Canadian Home Sizes: A Unique Perspective, Mortgage Aside

Cristina Jisa
by Cristina Jisa May 29, 2017 / No Comments

In a recent survey, Point2 Homes asked 29,000 people from nine countries about the sizes of their actual and ideal homes. The survey revealed that Canadians have the third-largest homes. Compared to the other surveyed countries, their expectations for ideal homes are quite reasonable, even when setting aside detailed mortgage concerns.

When looking at Canada, different regions have different mentalities when it comes to home sizes, but things average out overall. Well, except in some Canadian cities: Vancouver and Toronto.

42% of Canadians want larger homes

The surveyed countries were Canada, the United States, France, Germany, Australia, Spain, the United Kingdom, Brazil, and Mexico. In this group, Canadians are tied with the French when it comes to the percentage of respondents who think bigger is better (42%).

American respondents seem a bit more satisfied with their current home sizes—38% of them said a larger home would be ideal, four percentage points less than Canadian respondents.

At the other end of the spectrum, in Mexico, 66% of the answers stated that ideal homes should be larger than current residences. Respondents in Brazil and the U.K. think the same way, at 62%.

Of course, these percentages become even more relevant when you apply them to the average square footage of a home in each country. When you’re already living in a home of more than 1,700 square feet on average, it’s more likely you’ll be satisfied with the space you have.

Highest home size expectations

Although Canadians seem very levelheaded on average, the Point2 Homes survey shows some striking gaps between reality and expectation, when looking at individual provinces. Here’s an overview:

Take British Columbia, for example, where 26% of respondents live in homes between 1,000 and 1,500 square feet. On the other hand, 23% already enjoy homes of more than 2,500 square feet.

Perhaps it’s not surprising that 25% of respondents dream of such mansions themselves, even if the average home price in the province is $690,597.

Even after the recent cool down, the Vancouver real estate market is still the second most dynamic in Canada. In a crowded city where even a small home costs a fortune, dreams run hot, and bigger is clearly better from the respondents’ point of view.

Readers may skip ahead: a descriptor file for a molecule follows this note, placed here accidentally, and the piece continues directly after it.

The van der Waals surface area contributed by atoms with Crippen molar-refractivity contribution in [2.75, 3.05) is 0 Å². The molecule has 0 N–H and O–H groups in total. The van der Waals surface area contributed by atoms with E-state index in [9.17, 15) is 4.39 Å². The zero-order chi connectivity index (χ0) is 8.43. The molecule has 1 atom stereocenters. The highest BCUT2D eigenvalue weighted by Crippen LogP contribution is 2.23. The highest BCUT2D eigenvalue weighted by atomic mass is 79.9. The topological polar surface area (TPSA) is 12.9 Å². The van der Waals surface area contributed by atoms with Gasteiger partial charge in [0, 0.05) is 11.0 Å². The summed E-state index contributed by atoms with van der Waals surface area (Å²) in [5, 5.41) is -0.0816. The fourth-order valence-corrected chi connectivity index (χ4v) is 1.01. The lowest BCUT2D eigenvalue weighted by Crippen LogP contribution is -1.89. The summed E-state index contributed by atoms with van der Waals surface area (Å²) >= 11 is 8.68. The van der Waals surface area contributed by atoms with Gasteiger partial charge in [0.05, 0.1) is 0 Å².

The situation is different in Newfoundland and Labrador, where sales numbers are growing, but prices are staying low. Here, an average home costs $251,555—less than half the average price in B.C. For roughly the same money that people elsewhere in Canada put up for an average condo, Newfoundland and Labrador residents can get a large single-family detached home in St. John’s.

The same goes for New Brunswick, where the average home now costs $162,099. Keep in mind that federal mortgage rules state that the debt-to-income ratio should stay below 35% for a homebuyer to qualify. In New Brunswick, this means an annual income of $25,680—the lowest in Canada.

In Alberta, Manitoba, Nova Scotia, Quebec, and Saskatchewan, real homes and ideal home preferences are very similar. The largest numbers of respondents here both live in and desire homes of 1,001 to 1,500 square feet. The annual income needed to pay the mortgage on an average house hovers between $39,000 in Halifax and $66,549 in Calgary.

That leaves Ontario, where things are a bit more complicated. Across the province, 32% of respondents live in homes as large as 1,001 to 1,500 square feet, and 27% think an upgrade to the 1,501 to 2,000 square foot bracket would be ideal. Mississauga, Hamilton, and Ottawa show balance between reality and expectations, which can be interpreted as a greater degree of respondent satisfaction. However, the great pressure affecting the Toronto real estate market right now leads to some shocking differences there.

Largest gaps between reality and expectations

Another Point2 Homes study investigated the annual income needed to buy a house in 10 of Canada’s major cities. The debt-to-income ratio sheds new light on the great differences between various cities, even if the numbers tend to average out at a provincial level.

Toronto has the largest gap between actual and ideal home size in all of Canada, with 33% of respondents living in properties smaller than 1,000 square feet, and 28% wishing for homes larger than 2,500 square feet.

The percentage of respondents that live in small homes is the second highest in Canada—after Winnipeg’s 39%.

Still, considering that a professional needs to make upwards of $110,000 each year to qualify for a mortgage on an average-priced home in Toronto, it’s no surprise that so many residents live in small homes. Population density is also much higher here than in most other Canadian cities, which drives the condo market up as well.

In fact, the only other two cities where the numbers are similar to those in Toronto are Vancouver and Halifax. In Vancouver, 29% of respondents live in homes smaller than 1,000 square feet, and 32% think a home more than 2,500 square feet is ideal. The debt-to-income ratio for Vancouver requires an annual salary of almost $130,000 to afford a mortgage and stay under the 35% qualifying line—very close to the situation in Toronto.

Real estate in Halifax is more affordable, like in all the Atlantic provinces, which is likely why more people dream of larger houses. Here, most respondents live in homes between 1,001 and 1,500 square feet, but 30% think homes of more than 2,500 square feet are ideal.

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